Last week, this website broke the news that the “miniature hut” which was the temporary residence of the First Minister of Wales was in fact anything but miniature, nor was it a hut. It was a failing in the Welsh Government’s media strategy which, so far during the pandemic, has been on a tight leash.
The claim the First Minister made during a radio interview was unnecessary. It was enough for people to have known, as they did by then, that Mark Drakeford had separated himself from his family, who were shielding. That had already won him sympathy, and far more than had been received by Boris Johnson, who had lived apart from Carrie Symonds in the latter part of her pregnancy.
The Welsh Government’s media strategy throughout the pandemic has relied on putting the First Minister front and centre. It was noticeable during last December’s General Election campaign that Jeremy Corbyn was conspicuous by his absence in Wales. At the time Labour colleagues told me they simply did not want Corbyn here. The strategy revolved around Mark Drakeford and Welsh Labour. It was, they said, a personally led campaign.
This personification of our politics is nothing new, of course. Back in 1997 the Labour Party came up with the pocket-sized pledge card, signed by Tony Blair. When I was volunteering at CCHQ in Wales in 2014-15, contact centre scripts invariably began with “I’m calling on behalf of the Prime Minister”. Around the same time, Leanne Wood had done well for Plaid in the televised Leaders’ Debate, and the party changed their registration with the Electoral Commission so that ballot papers would describe them as Plaid Cymru, Leader – Leanne Wood.
These tactics, although different in their nature, had the same overriding objective – to engender a personal call to action by the Party Leader, and to make the vote choice around personality, not just political philosophy
A similar thing is happening in our politics today. Scottish and Welsh Parliament elections, together with a London Assembly poll, are not due to take place until next May. That said, the main parties are treating the pandemic as part of a long campaign. In Wales, the First Minister continued to carry on with daily press briefings long after Downing Street had stopped. A video clip of him saying that he really liked cheese went viral. He’s even appeared on radio shows where the target listener is a third of his age. It’s all designed, of course, to paint a positive picture of the man who has locked the country down, but who will still want you to vote for him next May.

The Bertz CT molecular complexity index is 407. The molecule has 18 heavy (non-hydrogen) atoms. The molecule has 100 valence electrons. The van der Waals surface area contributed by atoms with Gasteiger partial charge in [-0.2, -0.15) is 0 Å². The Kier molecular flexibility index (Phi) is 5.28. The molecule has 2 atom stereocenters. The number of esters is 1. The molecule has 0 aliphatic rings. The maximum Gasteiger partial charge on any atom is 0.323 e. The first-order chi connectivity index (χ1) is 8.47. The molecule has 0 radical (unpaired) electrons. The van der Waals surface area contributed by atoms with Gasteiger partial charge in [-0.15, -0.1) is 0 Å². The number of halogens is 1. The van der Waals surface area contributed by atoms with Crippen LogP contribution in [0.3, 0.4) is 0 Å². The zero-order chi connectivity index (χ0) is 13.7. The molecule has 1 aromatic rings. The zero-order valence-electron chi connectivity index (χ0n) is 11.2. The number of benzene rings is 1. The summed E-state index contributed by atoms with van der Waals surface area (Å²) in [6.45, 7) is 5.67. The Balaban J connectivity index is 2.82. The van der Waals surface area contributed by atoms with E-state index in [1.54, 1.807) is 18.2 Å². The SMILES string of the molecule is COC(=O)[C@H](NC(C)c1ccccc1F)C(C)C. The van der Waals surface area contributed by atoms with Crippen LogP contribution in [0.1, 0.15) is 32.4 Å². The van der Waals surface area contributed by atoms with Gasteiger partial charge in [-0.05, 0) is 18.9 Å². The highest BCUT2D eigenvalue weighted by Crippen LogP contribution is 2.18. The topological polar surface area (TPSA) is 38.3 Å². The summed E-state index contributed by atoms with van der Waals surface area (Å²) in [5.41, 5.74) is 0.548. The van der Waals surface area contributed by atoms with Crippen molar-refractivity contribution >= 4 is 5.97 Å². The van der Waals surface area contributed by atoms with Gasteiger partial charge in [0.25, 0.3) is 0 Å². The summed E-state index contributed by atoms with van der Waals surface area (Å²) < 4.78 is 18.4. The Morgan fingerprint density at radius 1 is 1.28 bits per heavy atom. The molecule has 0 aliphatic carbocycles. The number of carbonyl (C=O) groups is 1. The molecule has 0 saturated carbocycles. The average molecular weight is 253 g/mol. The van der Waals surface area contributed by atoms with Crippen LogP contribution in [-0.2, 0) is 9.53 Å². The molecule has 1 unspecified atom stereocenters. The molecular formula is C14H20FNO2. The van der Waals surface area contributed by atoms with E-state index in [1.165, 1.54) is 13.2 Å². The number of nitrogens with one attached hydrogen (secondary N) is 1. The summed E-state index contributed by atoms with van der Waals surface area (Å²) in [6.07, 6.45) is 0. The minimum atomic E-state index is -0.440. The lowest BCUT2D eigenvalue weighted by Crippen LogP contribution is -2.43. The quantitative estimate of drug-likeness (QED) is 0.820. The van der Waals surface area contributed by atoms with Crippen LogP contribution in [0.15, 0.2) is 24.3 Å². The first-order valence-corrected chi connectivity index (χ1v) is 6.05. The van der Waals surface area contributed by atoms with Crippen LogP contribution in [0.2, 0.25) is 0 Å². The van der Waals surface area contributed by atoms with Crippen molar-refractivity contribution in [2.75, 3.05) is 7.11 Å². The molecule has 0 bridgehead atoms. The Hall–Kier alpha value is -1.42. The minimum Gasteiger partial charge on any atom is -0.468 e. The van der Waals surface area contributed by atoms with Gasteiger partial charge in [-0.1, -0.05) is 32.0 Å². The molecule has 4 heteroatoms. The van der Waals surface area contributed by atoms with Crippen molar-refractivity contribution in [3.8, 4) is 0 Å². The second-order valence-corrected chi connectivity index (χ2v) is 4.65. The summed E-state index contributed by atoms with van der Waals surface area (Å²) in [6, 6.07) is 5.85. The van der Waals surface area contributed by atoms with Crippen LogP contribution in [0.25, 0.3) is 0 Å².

The Conservatives have been professionalising personality politics for years. Anyone who has seen a Conservative video on social media will know that it often includes Boris Johnson’s signature at the end. It’s almost an American “My name’s Boris and I endorse this message”. More recently, of course, the “Eat Out to Help Out” campaign has featured Rishi Sunak very strongly. The relationship between Number 11 and Number 10 is often fraught. Boris Johnson must have an extraordinarily strong understanding with the man who became Chancellor by accident, replacing Sajid Javid just days before a crucial budget. It is an effective campaign. I’ve even noticed people in restaurants asking staff if they are participating in “Rishi’s deal”.
With Welsh Labour putting Mark Drakeford front and centre of their messaging, the Welsh Conservatives will need to play to their strengths and maybe just ask Rishi (and Boris) to pay some more visits to Wales between now and next May.